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Galls - Hackberry
 

Have you noticed strange button-like formations on the leaves of your hackberry trees?
These "buttons" are called galls.

Galls are abnormal growths of plant tissue induced by insects and other organisms. Gall-making parasites release growth-regulating chemicals as they feed, causing adjacent plant tissues to form a gall. The parasite then develops within the relative security of the gall. Several different groups of insects and one family of mites have developed the ability to induce plant galls. In addition, there are a few galls produced by nematodes, bacteria, fungi, and viruses.

Galls come in an endless variety of forms. Many are strikingly colored or curiously shaped. Each gall-making species causes a gall structurally different from all others. By noting the type of host plant and the structure of the gall, one can identify the gall-making organism without actually seeing it.

The most important groups of gall-producers are gall mites, aphids, adelgids, phylloxerans, psyllids, gall midges, and gall wasps.

Psyllids, commonly known as jumping plant lice, resemble miniature cicadas. Little is known about their biology. All species feed on plant juices, but only a few produce galls. Psyllids that feed on hackberry cause the Hackberry Button Gall, Hackberry Flask Gall, Hackberry Nipple Gall, Hackberry Star Gall and the Hackberry Melon Gall. In the Gulf states, several galls on bay are caused by psyllids.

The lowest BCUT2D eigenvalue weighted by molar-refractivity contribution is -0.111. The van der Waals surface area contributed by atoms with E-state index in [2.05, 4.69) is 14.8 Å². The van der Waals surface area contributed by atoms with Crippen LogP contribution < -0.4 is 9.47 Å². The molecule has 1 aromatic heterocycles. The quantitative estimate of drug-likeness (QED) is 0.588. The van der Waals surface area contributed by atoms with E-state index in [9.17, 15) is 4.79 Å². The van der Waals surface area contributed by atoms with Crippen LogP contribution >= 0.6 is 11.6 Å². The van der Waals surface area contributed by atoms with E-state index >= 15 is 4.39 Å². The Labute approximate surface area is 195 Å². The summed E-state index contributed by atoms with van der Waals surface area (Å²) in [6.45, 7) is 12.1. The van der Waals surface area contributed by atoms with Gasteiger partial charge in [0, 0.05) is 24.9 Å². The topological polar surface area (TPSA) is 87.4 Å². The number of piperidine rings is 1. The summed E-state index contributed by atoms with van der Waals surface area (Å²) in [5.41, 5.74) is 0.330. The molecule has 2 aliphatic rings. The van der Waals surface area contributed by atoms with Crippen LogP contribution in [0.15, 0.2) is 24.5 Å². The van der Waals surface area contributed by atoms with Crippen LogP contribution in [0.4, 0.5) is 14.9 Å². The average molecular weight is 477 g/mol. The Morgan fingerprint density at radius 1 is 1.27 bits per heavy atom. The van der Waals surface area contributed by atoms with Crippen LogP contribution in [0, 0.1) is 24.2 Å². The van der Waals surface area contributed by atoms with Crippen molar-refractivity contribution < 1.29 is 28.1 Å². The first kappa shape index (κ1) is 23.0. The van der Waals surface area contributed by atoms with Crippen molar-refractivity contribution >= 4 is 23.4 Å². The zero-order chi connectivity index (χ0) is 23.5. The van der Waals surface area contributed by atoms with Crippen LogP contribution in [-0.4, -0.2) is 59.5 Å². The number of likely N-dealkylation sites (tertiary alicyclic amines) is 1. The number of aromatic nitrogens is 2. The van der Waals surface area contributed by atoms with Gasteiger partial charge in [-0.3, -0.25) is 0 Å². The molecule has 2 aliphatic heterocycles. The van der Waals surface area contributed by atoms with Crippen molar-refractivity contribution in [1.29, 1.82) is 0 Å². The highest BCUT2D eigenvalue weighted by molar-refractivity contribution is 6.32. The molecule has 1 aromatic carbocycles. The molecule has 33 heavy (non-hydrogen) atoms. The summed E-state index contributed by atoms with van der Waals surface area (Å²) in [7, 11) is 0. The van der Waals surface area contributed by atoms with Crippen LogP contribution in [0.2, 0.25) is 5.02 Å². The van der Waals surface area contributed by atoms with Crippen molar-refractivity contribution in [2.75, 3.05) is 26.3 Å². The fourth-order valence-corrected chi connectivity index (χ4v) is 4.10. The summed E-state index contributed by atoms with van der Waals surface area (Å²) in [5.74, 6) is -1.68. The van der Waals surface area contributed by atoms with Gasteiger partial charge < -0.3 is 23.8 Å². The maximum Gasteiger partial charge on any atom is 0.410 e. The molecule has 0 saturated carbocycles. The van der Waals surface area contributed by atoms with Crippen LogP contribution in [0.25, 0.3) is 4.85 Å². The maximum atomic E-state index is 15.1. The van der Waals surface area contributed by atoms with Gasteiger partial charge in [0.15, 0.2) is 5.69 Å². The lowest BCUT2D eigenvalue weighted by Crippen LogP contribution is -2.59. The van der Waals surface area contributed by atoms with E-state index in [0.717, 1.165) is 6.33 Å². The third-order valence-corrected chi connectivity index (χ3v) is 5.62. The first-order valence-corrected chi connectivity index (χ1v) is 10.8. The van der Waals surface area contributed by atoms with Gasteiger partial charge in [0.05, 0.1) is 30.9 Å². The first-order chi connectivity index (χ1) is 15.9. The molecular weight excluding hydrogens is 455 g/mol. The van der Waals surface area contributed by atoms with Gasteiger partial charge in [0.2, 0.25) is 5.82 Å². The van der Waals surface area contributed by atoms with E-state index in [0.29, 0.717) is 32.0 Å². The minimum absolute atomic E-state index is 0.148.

Hackberrys also harbor a number of gall-forming midge species (Diptera: Cecidomyiidae) such as the species that produces the thorn gall, Celticecis spiniformis. Immature stages of these species, when carefully dissected out of galls, appear maggot or grub-like and have no legs or antennae as do psyllid immatures.

Controlling gall insects is difficult. Any treatment applied after galls are already present is useless because the galls will not go away even if the parasite is killed. Fortunately, the vast majority of galls are not particularly injurious and are of no economic significance. Most plants can support a large number of galls and continue to grow normally. Pruning out heavily galled portions of a plant is sometimes feasible and may help reduce populations of the gall insects, but for the most part they can be ignored.


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